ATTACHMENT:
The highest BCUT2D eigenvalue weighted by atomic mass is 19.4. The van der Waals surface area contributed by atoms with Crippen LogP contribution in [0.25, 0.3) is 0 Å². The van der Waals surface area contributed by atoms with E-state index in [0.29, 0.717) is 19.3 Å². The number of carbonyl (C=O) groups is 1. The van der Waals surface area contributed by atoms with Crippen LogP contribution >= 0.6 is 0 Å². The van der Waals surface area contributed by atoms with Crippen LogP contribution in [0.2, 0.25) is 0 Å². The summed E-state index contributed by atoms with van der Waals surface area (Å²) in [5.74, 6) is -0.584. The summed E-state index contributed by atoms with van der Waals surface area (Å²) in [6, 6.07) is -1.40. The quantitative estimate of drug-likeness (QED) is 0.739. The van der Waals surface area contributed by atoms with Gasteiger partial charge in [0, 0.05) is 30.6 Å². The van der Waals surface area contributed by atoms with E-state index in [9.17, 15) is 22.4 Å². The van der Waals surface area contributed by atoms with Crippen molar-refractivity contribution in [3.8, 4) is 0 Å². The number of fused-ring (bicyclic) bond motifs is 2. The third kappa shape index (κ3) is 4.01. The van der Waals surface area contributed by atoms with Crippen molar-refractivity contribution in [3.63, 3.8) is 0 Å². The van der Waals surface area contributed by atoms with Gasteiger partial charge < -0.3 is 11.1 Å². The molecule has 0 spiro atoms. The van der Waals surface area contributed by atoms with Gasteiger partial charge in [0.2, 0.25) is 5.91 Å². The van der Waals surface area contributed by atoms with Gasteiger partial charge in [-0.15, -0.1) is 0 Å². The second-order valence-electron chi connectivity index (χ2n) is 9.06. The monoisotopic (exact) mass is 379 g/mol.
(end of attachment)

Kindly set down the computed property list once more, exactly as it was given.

The highest BCUT2D eigenvalue weighted by atomic mass is 19.4. The van der Waals surface area contributed by atoms with Crippen LogP contribution in [0.25, 0.3) is 0 Å². The van der Waals surface area contributed by atoms with E-state index in [0.29, 0.717) is 19.3 Å². The number of carbonyl (C=O) groups is 1. The van der Waals surface area contributed by atoms with Crippen LogP contribution >= 0.6 is 0 Å². The van der Waals surface area contributed by atoms with Crippen LogP contribution in [0.2, 0.25) is 0 Å². The summed E-state index contributed by atoms with van der Waals surface area (Å²) in [5.74, 6) is -0.584. The summed E-state index contributed by atoms with van der Waals surface area (Å²) in [6, 6.07) is -1.40. The quantitative estimate of drug-likeness (QED) is 0.739. The van der Waals surface area contributed by atoms with Gasteiger partial charge in [0, 0.05) is 30.6 Å². The van der Waals surface area contributed by atoms with E-state index in [9.17, 15) is 22.4 Å². The van der Waals surface area contributed by atoms with Crippen molar-refractivity contribution in [3.8, 4) is 0 Å². The number of fused-ring (bicyclic) bond motifs is 2. The third kappa shape index (κ3) is 4.01. The van der Waals surface area contributed by atoms with Crippen molar-refractivity contribution in [3.63, 3.8) is 0 Å². The van der Waals surface area contributed by atoms with Gasteiger partial charge < -0.3 is 11.1 Å². The molecule has 0 spiro atoms. The van der Waals surface area contributed by atoms with Gasteiger partial charge in [0.2, 0.25) is 5.91 Å². The van der Waals surface area contributed by atoms with Gasteiger partial charge in [-0.15, -0.1) is 0 Å². The second-order valence-electron chi connectivity index (χ2n) is 9.06. The monoisotopic (exact) mass is 379 g/mol.